The Haggadah insert, with artwork from illustrator Shane W. Evans, is framed around the seder passage Avadmin Hayinu, Hebrew for “we were slaves.” The resource asks each participant to consider what it means to begin retelling the story of Exodus with the words, “we were slaves,” and leads one to explore today’s “fight for freedom on interpersonal, systemic, global and local levels” through the lens of the seder.

Print-at-home Trivia Place Cards offer a fun, interactive way to celebrate Passover rituals and traditions from diverse Jewish communities while also amplifying the multiplicity of identities and experiences within the American Jewish community. Trivia questions include, “Why do Jews from Gibraltar sprinkle a little bit of brick dust into their charoset?” Answer: “To remind them of the bricks that the Israelite slaves were forced to make.”

People not hosting their own seders, but who still want to use these resources at the seder’s they attend, can sign up to have the resources sent directly to their seder host at Others looking to connect Passover with volunteer service, to bring #MemoryToAction, can search for volunteer opportunities at

Repair the World’s ten-month call for young people to Act Now has included the 2017 High Holidays (Act Now for a Different Kind of Service), Thanksgiving (Act Now Against Hunger), MLK Day (Act Now for Racial Justice); Purim (# ShareHerStory), and concludes with the Jewish holiday of Passover. Repair the World has found that during special times in the calendar people are looking to root their celebration in issues that they care about. Over 223,000 people participated in the digital Purim campaign and nearly 10,000 people participated in service experiences as part of MLK Day’s Act Now for Racial Justice.

“Right now, people across the country, specifically young people, are looking for ways to engage their friends, families, and neighbors in conversations about what matters most to them,” says Laura Belinfante of Repair the World, the largest Jewish service organization in the country. “Holidays, specifically Jewish holidays, are the perfect time to open up conversations about social issues with loved ones. We are excited to see people apply learnings from our history towards action today.”


#ShareHerStory from Jewish Multiracial Network, Jewish Women’s Archive, and Repair the World, to Spotlight Jewish Women of Color, Mizrahi, and Sephardi Women

New York, NY – Whether fighting hunger, leading spiritual communities, producing Jewish gospel music, or even saving the Jewish People millennia ago, Jewish women of color, Mizrahi, and Sephardi women have for centuries been leaders, teachers, storytellers, and changemakers in the Jewish community. But all too often, Jewish holidays, narratives, and spaces, fail to celebrate and amplify these critical stories. Inspired by the Jewish holiday of Purim, the new campaign #ShareHerStory from the Jewish Multiracial Network, Jewish Women’s Archive, and Repair the World, shares the stories of modern Jewish women of color, Mizrahi, and Sephardi women who are creating a more inclusive and just Jewish community and society in a multitude of ways. Short, easy-to-share vignettes tell the stories of these powerful Jewish leaders. Access the stories at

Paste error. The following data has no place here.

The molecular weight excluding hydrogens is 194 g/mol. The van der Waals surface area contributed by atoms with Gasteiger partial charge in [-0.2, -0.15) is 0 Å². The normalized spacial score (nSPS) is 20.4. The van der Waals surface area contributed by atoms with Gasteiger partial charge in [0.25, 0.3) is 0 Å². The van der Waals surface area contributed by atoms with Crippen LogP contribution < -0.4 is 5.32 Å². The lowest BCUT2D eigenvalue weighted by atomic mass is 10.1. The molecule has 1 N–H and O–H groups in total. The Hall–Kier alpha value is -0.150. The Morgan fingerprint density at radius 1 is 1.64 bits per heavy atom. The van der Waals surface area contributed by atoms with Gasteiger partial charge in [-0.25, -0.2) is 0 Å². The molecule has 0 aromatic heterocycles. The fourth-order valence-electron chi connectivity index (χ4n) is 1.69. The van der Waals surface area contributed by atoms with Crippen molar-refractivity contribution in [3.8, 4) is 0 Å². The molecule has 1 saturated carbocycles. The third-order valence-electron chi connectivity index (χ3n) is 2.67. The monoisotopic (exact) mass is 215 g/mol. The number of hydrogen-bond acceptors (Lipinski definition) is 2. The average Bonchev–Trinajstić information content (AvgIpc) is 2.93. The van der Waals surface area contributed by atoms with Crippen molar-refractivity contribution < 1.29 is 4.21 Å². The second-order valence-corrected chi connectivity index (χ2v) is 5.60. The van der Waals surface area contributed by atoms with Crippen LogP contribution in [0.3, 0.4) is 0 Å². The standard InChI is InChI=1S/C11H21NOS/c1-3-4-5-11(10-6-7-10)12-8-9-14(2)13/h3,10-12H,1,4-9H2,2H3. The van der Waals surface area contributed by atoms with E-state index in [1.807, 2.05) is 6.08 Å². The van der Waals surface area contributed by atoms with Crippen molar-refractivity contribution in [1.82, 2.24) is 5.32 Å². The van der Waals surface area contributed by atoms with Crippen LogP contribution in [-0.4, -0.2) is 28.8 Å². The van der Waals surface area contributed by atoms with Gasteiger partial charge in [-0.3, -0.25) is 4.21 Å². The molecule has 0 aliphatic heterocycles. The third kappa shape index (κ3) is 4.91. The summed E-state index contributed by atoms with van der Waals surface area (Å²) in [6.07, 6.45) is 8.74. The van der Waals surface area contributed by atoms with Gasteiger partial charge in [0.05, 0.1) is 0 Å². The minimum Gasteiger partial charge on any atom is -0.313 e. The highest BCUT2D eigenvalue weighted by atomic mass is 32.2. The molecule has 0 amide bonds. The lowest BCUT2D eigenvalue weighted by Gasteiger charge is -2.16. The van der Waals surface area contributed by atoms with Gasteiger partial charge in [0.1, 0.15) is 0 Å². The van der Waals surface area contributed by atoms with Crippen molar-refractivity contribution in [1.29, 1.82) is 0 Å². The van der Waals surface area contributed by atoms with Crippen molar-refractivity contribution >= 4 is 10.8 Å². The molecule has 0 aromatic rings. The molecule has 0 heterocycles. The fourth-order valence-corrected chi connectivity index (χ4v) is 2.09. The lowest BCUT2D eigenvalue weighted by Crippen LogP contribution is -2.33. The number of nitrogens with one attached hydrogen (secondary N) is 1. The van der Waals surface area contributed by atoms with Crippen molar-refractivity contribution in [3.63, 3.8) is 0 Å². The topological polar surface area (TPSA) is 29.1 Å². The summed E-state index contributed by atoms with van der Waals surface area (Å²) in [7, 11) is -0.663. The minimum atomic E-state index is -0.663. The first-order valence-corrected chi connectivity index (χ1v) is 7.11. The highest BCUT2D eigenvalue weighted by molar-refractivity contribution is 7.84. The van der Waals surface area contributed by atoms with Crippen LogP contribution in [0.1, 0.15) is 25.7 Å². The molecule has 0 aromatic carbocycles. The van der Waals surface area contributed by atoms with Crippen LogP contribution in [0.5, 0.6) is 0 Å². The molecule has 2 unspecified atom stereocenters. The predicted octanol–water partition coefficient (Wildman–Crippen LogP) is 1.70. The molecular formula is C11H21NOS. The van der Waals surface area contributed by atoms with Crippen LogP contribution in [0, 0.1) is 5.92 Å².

“What could have easily been another forgotten moment in history has become a festival of celebration for one reason only: Jews persisted in telling her story for generations,” says Tamara Fish, president of the Jewish Multiracial Network. “The fact that we mark Purim as a holiday is a testament to the power of storytelling. We can learn a lot from this! So in the spirit of Esther, we are ringing out loud the stories of risk-taking and groundbreaking Jewish women of color, together with Sephardi and Mizrahi women, who deserve to be remembered in history.”

#ShareHerStory is the first time Repair the World, the largest Jewish service organization in the country, has included Purim in its ongoing social justice campaigns. Purim is an incredible opportunity for collaboration between the Jewish Multiracial Network, an organization which advances Jewish diversity through empowerment and community building with Jews of Color and Jewish multiracial families, the Jewish Women’s Archive, an organization which documents Jewish women’s stories, elevates their voices, and inspires them to be agents of change, and Repair the World, the leading service organization engaging millennials in year round conversations about social justice. Purim recounts the tale of Esther, a Persian Jewish woman, whispering words in a king’s ear and ultimately risking her life and her autonomy to save others.

“Purim is a holiday that teaches us about the power of women’s stories to make change,” says Judith Rosenbaum of the Jewish Women’s Archive. “But these stories can only have an impact if we remember them, and too often, women’s stories are left out of the narrative. This Purim, we will celebrate the holiday by sharing the compelling and inspiring stories of Jewish Women of Color, Mizrahi, and Sephardi women who have made—and are making—their mark on history.”

“For hundreds of years, women, people of color, especially women of color, and other marginalized communities have mobilized to fight persistent challenges that face our society. Finally, mainstream institutions and media have started to catch up with those movements. Together, we can act now to amplify their stories,” added Laura Belinfante, Director of Digital Campaigns, Repair the World.